Environmentalists have moved away from opposing the Dakota Access Pipeline to working against the regulatory agency responsible for approving energy projects.
A group of environmentalists will announce a campaign Wednesday to stop the Federal Energy Regulatory Commission (FERC) from gaining new members needed for approving new natural gas pipelines and other projects. One of the activists spearheading the coalition is well-known anti-fracking campaigner, Josh Fox.
He and other activists want to “spotlight the growing national opposition” to new FERC appointments by the Trump administration, according to a media advisory explaining the new campaign.
FERC, which regulates the country’s natural gas pipeline projects, lost a key commission member, essentially preventing the agency from acquiring a quorum on contentious pipelines like DAPL.
President Donald Trump elevated a member to head FERC, causing the demoted member to retire and leave the committee with only two panelists. The White House has yet to land on a nominee to replace the outgoing Obama-appointed chairman.
Trump’s decision to approve the highly contentious Dakota Access Pipeline in North Dakota prompted environmentalists to attack nearly every ongoing pipeline project under discussion. They’ve now turned their ire toward the short-handed agency.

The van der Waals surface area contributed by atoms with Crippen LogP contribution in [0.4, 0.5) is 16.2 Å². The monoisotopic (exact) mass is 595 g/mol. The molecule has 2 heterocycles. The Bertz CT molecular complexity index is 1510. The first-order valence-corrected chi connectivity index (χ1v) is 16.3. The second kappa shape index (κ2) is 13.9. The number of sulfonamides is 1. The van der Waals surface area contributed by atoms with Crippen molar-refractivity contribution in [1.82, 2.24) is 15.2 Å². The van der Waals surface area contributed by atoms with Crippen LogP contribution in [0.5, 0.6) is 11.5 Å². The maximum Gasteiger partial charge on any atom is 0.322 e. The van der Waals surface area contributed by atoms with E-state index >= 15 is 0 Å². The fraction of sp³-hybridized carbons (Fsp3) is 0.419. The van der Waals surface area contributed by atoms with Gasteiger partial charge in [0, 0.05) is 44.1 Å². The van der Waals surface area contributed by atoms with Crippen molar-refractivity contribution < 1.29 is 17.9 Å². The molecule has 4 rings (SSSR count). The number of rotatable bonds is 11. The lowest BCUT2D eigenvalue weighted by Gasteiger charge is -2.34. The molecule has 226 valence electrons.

“Currently, only two out of five commissioner positions are filled at FERC, which means the administration would greatly impact FERC’s direction with new appointments,” the group’s memo notes. “Activists will outline the push against any new FERC commissioners and highlight the concerns with FERC’s regulatory oversight.”
Activists have tried for months using direct action to prevent oil projects like the DAPL from being constructed. They have even called on banks and investment groups to halt any and all monetary backing of the company responsible for constructing the DAPL.
Congressional Republicans and energy analysts don’t appear concerned about Fox’s efforts.
“Republican control of both the White House and Congress – not to mention changes made last year to the Senate rules for considering nominees – means nominees face a much easier path to confirmation,” Robert Dillon, vice president of the free-market American Council for Capital Formation, wrote Monday in an editorial.
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